The pound steadied in early trading after falling to its lowest level in in 11 months against the dollar yesterday. Against the euro, it was largely unchanged. The expected tightening of monetary policy by the US Federal Reserve Bank and Brexit concerns have weakened sterling throughout the week. Yesterday, the newly formed German government issued a warning to the UK to expect “countermeasures” if the Northern Ireland Brexit deal is broken. The warning came after Prime Minister Johnson restated his readiness to invoke Article 16 of the protocol in talks with his Irish counterpart Michael Martin. Later today, Bank of England Governor Andrew Bailey is due to speak at Cambridge University. After recent jobs and inflation data beat expectations, markets will listen for Bailey’s stance on an interest rate hike at next month’s meeting.
After trading at its weakest level since June 2020 against the dollar yesterday, the euro has gained modestly in early trading. Later today, the European Central Bank will release its monetary policy meeting minutes from their last meeting. The minutes are expected to show no willingness by the majority of policymakers to raise interest rates next year. In the latest comments by council members, Slovenia central bank head Bostjan Vasle shrugged off persistent inflation fears. Several ECB policymakers, including President Christine Lagarde will deliver speeches later today.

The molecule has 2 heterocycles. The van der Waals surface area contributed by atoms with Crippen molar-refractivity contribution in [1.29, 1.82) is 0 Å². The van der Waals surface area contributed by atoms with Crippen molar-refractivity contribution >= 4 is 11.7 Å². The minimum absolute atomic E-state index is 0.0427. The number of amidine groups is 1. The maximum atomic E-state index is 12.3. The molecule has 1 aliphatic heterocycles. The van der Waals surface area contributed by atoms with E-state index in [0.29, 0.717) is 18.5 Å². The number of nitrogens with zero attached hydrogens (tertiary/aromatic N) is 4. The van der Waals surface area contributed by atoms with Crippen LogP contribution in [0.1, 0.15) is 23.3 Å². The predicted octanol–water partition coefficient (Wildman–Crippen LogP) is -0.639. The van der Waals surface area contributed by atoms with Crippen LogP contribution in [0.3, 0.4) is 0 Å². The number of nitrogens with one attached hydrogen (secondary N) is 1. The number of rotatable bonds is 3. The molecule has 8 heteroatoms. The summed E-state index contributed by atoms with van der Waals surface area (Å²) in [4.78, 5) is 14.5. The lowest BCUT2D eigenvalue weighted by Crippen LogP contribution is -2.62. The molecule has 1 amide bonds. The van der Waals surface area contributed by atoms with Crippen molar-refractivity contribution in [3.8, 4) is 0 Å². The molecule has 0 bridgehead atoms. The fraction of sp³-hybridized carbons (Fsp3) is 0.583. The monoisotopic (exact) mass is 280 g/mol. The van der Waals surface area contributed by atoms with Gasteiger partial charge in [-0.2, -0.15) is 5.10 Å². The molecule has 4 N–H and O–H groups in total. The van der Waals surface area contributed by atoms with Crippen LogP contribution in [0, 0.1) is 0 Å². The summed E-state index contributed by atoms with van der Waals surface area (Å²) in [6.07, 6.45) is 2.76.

The release of the minutes from the Federal Reserve Bank yesterday evening showed that worries about inflation dominated this month’s meeting and that several policymakers would be open to speeding up the taper of their bond-buying program if inflation stayed high, and to move quicker than markets had previously anticipated to raise interest rates. Reinforcing this yesterday, Federal Reserve Bank of San Francisco President Mary Daly said she sees the case for speeding up the taper and expects a rate hike at the end of 2022. Notably, just last week Daly said “I have a strong bias to stick to current taper pace”. Daly’s comments came after the Personal Consumption Expenditure (PCE) index showed that prices had climbed 5% in the 12 months through to October. The PCE index is the central bank’s preferred measure of inflation. No data due today as the US celebrates Thanksgiving Day.
09.00 ECB Elderson speech
09.30 ECB Schnabel Speech
12.30 ECB minutes
13.30 ECB Lagarde speech
17.15 BOE Bailey speech